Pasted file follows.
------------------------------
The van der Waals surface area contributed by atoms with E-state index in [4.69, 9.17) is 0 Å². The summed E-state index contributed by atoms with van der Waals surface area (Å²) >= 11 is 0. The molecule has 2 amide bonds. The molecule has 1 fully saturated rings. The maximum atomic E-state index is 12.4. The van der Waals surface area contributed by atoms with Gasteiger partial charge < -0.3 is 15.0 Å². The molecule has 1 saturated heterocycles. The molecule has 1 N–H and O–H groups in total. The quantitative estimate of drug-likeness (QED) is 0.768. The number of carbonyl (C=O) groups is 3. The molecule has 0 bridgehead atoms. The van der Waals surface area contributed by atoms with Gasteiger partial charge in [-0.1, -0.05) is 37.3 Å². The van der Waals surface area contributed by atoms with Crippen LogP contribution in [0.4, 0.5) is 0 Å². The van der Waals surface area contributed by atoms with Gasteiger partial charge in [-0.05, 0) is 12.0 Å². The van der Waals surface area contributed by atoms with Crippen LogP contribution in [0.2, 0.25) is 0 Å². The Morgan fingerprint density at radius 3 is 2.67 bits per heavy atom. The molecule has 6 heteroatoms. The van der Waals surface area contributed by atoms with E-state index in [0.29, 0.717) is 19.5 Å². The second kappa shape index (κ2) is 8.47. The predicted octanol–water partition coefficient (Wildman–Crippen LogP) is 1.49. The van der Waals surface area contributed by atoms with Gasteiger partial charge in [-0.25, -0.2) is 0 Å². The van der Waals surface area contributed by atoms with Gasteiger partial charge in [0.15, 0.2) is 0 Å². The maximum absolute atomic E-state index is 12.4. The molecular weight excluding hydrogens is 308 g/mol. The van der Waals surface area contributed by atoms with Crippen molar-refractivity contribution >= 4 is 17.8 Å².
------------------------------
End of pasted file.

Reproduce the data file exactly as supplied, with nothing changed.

The van der Waals surface area contributed by atoms with E-state index in [4.69, 9.17) is 0 Å². The summed E-state index contributed by atoms with van der Waals surface area (Å²) >= 11 is 0. The molecule has 2 amide bonds. The molecule has 1 fully saturated rings. The maximum atomic E-state index is 12.4. The van der Waals surface area contributed by atoms with Gasteiger partial charge < -0.3 is 15.0 Å². The molecule has 1 saturated heterocycles. The molecule has 1 N–H and O–H groups in total. The quantitative estimate of drug-likeness (QED) is 0.768. The number of carbonyl (C=O) groups is 3. The molecule has 0 bridgehead atoms. The van der Waals surface area contributed by atoms with Gasteiger partial charge in [-0.1, -0.05) is 37.3 Å². The van der Waals surface area contributed by atoms with Crippen LogP contribution in [0.4, 0.5) is 0 Å². The van der Waals surface area contributed by atoms with Gasteiger partial charge in [-0.05, 0) is 12.0 Å². The van der Waals surface area contributed by atoms with Crippen LogP contribution in [0.2, 0.25) is 0 Å². The Morgan fingerprint density at radius 3 is 2.67 bits per heavy atom. The molecule has 6 heteroatoms. The van der Waals surface area contributed by atoms with E-state index in [0.29, 0.717) is 19.5 Å². The second kappa shape index (κ2) is 8.47. The predicted octanol–water partition coefficient (Wildman–Crippen LogP) is 1.49. The van der Waals surface area contributed by atoms with Gasteiger partial charge in [-0.25, -0.2) is 0 Å². The van der Waals surface area contributed by atoms with Gasteiger partial charge in [0.15, 0.2) is 0 Å². The maximum absolute atomic E-state index is 12.4. The molecular weight excluding hydrogens is 308 g/mol. The van der Waals surface area contributed by atoms with Crippen molar-refractivity contribution >= 4 is 17.8 Å².